One example of a falling wedge was XMSR. On 1/25/06 it appeared that XMSR had completed a 5th wave down with an ending diagonal triangle and a rally was imminent. The stock collapsed and did not bottom until July 2006.

On the bearish side, there is the rising wedge. AKS appeared to have completed a rising wedge on 4/13/07. From there it exploded upward and has since doubled in price.

While the Qs appear to forming a falling wedge, it should not be assumed that the outcome is bullish. And when it isn't bullish, it can be very bearish.

Trading patterns can be tricky business and requires a different approach than trend following. Pattern trading can yield positive results, but a different approach to the entries and exits and risk management must be used.

So, since the market is down on all counts, we remain short until it proves otherwise.

Wednesday, March 12, 2008

Fed Squeeze

The markets rallied strongly yesterday, presumably on the Fed announcement that it is increasing the amount of liquidity available to the TAF, but has anything changed besides giving up some of the unrealized profit in the current short position? The answer is no. The VLE did not rise 4%. The Tides are still bearish. The markets are still below last week's highs.

One media source reported that this was the largest market rally since March 2003, and by implication, that it is the start of a new bull market. However, for the Dow 30, at least, this is not true. On July 5, 2002 the Dow soared 3.58% closing the day at 9379.50. The volume was lighter, but that may have been due to the holiday. In any case, the Dow went a little higher the next day only to reverse at the 25dema and eventually closed at 7702.34 on July 23, 2002 down 17.88%. I am not saying that this will happen again, but rather traders cannot assume that Monday was the bottom. There is still a lot of work to do to confirm a new rally.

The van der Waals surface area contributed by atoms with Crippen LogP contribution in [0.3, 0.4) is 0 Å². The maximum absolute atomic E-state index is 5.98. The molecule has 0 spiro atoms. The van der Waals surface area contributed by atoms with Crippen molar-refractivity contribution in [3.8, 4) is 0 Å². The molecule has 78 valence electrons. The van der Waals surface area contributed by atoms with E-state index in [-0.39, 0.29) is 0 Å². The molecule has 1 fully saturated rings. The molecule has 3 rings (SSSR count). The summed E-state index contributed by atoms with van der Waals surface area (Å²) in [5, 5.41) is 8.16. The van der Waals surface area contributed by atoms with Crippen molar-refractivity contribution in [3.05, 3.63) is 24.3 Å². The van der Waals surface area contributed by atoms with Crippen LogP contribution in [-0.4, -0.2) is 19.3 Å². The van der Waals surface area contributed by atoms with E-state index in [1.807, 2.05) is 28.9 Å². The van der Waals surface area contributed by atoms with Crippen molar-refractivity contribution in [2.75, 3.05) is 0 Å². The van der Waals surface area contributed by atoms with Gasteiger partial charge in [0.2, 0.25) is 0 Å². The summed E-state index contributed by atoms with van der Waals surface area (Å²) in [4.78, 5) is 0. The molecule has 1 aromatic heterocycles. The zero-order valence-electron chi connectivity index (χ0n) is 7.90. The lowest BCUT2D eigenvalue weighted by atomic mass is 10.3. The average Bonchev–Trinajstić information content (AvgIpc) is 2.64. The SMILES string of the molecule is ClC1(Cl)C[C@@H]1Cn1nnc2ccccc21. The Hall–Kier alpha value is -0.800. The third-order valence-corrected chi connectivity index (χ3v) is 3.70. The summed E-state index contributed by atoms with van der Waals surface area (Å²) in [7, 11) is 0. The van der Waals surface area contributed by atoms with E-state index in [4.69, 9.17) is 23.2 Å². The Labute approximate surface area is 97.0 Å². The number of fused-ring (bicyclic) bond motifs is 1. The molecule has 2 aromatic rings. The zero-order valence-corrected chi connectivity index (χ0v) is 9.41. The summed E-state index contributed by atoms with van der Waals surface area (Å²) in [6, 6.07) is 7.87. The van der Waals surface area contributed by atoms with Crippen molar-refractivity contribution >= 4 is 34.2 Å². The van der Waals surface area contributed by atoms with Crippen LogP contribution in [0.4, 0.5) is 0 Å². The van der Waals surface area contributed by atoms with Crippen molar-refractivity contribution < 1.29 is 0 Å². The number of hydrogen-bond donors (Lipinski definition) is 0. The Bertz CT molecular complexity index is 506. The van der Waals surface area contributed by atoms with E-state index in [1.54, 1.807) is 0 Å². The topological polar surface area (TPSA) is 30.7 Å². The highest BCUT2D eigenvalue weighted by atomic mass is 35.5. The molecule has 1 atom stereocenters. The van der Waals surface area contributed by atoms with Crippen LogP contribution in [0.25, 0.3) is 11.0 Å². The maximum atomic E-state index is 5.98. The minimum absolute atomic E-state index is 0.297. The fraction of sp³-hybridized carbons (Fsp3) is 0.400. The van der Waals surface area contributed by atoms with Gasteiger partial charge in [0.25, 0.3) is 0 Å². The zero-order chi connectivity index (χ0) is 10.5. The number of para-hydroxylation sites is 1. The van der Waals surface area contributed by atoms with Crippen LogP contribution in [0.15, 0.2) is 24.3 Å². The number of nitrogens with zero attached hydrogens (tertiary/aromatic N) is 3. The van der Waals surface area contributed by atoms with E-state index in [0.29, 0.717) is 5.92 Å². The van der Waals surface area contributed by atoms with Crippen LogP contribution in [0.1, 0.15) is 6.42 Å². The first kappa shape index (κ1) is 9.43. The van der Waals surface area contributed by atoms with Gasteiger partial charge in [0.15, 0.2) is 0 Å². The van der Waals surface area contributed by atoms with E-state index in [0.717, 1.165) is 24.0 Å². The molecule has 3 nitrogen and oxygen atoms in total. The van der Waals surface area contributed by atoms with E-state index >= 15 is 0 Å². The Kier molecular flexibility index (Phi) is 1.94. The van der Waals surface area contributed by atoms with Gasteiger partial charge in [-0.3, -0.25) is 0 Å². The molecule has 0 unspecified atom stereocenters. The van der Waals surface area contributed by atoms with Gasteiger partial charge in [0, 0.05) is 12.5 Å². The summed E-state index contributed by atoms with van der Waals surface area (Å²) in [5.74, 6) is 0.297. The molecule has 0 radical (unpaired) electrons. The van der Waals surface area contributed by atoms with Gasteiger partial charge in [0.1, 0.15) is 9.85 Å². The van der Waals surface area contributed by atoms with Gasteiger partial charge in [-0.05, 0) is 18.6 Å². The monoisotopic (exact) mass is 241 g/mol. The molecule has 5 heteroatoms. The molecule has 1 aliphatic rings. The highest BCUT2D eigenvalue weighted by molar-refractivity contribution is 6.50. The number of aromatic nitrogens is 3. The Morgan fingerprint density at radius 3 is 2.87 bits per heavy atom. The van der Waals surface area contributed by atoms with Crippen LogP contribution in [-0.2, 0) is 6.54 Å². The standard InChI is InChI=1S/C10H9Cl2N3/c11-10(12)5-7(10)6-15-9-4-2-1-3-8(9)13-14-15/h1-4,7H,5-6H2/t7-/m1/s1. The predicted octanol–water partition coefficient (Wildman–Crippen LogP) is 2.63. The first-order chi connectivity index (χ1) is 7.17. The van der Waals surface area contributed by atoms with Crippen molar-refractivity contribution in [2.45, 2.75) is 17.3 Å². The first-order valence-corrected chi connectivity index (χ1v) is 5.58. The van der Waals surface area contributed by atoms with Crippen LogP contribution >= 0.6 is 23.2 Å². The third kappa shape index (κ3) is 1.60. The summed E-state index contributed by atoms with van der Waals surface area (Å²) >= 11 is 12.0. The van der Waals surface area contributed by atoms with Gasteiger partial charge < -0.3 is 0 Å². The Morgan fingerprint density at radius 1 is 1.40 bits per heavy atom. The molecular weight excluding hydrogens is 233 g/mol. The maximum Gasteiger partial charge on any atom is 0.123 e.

I personally think these government interventions when the markets are closed are extremely manipulative and dangerous. While it is certainly true that large and fast swings can occur when the markets are open, such announcements by government officials pre-market are designed to create panic buying which is counter to free-market principles. An announcement during market hours would have possibly allowed the shorts to exit in a more orderly fashion. However, it should be kept in mind that these interventions rarely are the real catalyst to change the market trend that they are believed to be. Just look at the graph at the top of the front page of IBD today. There is no correlation between Fed action and subsequent market movement.

As far as the three systems presented here this year to date, all are still on a sell. The huge short covering rally yesterday probably had more to do with the fact that the McClellan Oscillator was at -215.28, a level from which many rallies have begun, but not every such rally succeeds. It will take several days to prove the direction one way or the other.

Sunday, March 9, 2008

Week In Review

As the markets finished in the red for the week, there has been a great deal of speculation about a successful test of the January lows. While that is certainly a possibility, the trend is most definitely down and we will stay with the trend until it isn't.